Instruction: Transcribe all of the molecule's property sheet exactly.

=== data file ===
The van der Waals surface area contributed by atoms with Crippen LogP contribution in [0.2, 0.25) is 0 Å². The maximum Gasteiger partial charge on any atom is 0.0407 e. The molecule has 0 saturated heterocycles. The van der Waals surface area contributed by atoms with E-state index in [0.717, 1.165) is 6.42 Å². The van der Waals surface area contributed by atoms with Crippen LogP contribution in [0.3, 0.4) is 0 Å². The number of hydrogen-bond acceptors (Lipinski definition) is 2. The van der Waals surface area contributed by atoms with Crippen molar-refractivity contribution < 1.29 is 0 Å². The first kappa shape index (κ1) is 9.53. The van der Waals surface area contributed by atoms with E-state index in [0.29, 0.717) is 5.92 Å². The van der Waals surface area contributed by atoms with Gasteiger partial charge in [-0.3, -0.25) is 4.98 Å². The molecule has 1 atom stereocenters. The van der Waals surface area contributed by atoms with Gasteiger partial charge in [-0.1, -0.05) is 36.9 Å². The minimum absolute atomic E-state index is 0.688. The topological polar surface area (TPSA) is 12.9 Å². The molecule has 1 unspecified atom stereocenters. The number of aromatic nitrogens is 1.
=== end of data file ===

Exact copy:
The van der Waals surface area contributed by atoms with Crippen LogP contribution in [0.2, 0.25) is 0 Å². The maximum Gasteiger partial charge on any atom is 0.0407 e. The molecule has 0 saturated heterocycles. The van der Waals surface area contributed by atoms with E-state index in [0.717, 1.165) is 6.42 Å². The van der Waals surface area contributed by atoms with Crippen LogP contribution in [0.3, 0.4) is 0 Å². The number of hydrogen-bond acceptors (Lipinski definition) is 2. The van der Waals surface area contributed by atoms with Crippen molar-refractivity contribution < 1.29 is 0 Å². The first kappa shape index (κ1) is 9.53. The van der Waals surface area contributed by atoms with E-state index in [0.29, 0.717) is 5.92 Å². The van der Waals surface area contributed by atoms with Gasteiger partial charge in [-0.3, -0.25) is 4.98 Å². The molecule has 1 atom stereocenters. The van der Waals surface area contributed by atoms with Gasteiger partial charge in [-0.1, -0.05) is 36.9 Å². The minimum absolute atomic E-state index is 0.688. The topological polar surface area (TPSA) is 12.9 Å². The molecule has 1 unspecified atom stereocenters. The number of aromatic nitrogens is 1.